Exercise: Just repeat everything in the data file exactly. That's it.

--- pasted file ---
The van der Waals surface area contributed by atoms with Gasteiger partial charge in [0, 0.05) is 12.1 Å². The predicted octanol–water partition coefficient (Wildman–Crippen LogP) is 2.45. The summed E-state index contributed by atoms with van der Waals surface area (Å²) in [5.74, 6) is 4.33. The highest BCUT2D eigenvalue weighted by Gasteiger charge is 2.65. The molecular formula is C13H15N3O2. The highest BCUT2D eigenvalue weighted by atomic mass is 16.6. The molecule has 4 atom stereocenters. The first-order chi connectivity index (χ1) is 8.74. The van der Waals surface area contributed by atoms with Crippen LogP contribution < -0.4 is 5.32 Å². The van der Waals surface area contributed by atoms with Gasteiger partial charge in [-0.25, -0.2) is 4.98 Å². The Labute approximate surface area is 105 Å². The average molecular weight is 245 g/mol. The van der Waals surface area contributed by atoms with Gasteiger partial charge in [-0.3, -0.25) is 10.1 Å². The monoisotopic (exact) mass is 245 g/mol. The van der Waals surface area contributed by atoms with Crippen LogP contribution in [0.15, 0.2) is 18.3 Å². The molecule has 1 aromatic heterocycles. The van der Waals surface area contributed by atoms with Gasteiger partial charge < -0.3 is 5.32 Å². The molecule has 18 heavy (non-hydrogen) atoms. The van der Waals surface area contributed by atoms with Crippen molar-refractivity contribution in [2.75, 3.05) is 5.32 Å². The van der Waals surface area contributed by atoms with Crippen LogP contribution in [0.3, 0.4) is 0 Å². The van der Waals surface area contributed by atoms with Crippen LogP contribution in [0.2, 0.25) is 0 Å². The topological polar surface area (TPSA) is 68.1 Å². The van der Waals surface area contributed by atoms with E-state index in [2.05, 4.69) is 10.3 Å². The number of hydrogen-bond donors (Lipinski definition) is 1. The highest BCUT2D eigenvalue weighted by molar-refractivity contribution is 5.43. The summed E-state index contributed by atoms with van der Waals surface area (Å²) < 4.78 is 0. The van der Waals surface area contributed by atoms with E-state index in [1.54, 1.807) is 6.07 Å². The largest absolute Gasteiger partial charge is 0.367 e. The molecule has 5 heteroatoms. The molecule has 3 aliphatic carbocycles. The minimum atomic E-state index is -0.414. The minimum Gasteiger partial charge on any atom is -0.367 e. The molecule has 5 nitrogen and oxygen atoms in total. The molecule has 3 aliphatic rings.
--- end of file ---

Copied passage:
The van der Waals surface area contributed by atoms with Gasteiger partial charge in [0, 0.05) is 12.1 Å². The predicted octanol–water partition coefficient (Wildman–Crippen LogP) is 2.45. The summed E-state index contributed by atoms with van der Waals surface area (Å²) in [5.74, 6) is 4.33. The highest BCUT2D eigenvalue weighted by Gasteiger charge is 2.65. The molecular formula is C13H15N3O2. The highest BCUT2D eigenvalue weighted by atomic mass is 16.6. The molecule has 4 atom stereocenters. The first-order chi connectivity index (χ1) is 8.74. The van der Waals surface area contributed by atoms with Crippen LogP contribution < -0.4 is 5.32 Å². The van der Waals surface area contributed by atoms with Gasteiger partial charge in [-0.25, -0.2) is 4.98 Å². The Labute approximate surface area is 105 Å². The average molecular weight is 245 g/mol. The van der Waals surface area contributed by atoms with Gasteiger partial charge in [-0.3, -0.25) is 10.1 Å². The monoisotopic (exact) mass is 245 g/mol. The van der Waals surface area contributed by atoms with Crippen LogP contribution in [0.15, 0.2) is 18.3 Å². The molecule has 1 aromatic heterocycles. The van der Waals surface area contributed by atoms with Gasteiger partial charge < -0.3 is 5.32 Å². The molecule has 18 heavy (non-hydrogen) atoms. The van der Waals surface area contributed by atoms with Crippen molar-refractivity contribution in [2.75, 3.05) is 5.32 Å². The van der Waals surface area contributed by atoms with Crippen LogP contribution in [0.3, 0.4) is 0 Å². The van der Waals surface area contributed by atoms with Crippen LogP contribution in [0.2, 0.25) is 0 Å². The topological polar surface area (TPSA) is 68.1 Å². The van der Waals surface area contributed by atoms with E-state index in [2.05, 4.69) is 10.3 Å². The number of hydrogen-bond donors (Lipinski definition) is 1. The highest BCUT2D eigenvalue weighted by molar-refractivity contribution is 5.43. The summed E-state index contributed by atoms with van der Waals surface area (Å²) < 4.78 is 0. The van der Waals surface area contributed by atoms with E-state index in [1.54, 1.807) is 6.07 Å². The largest absolute Gasteiger partial charge is 0.367 e. The molecule has 5 heteroatoms. The molecule has 3 aliphatic carbocycles. The minimum atomic E-state index is -0.414. The minimum Gasteiger partial charge on any atom is -0.367 e. The molecule has 5 nitrogen and oxygen atoms in total. The molecule has 3 aliphatic rings.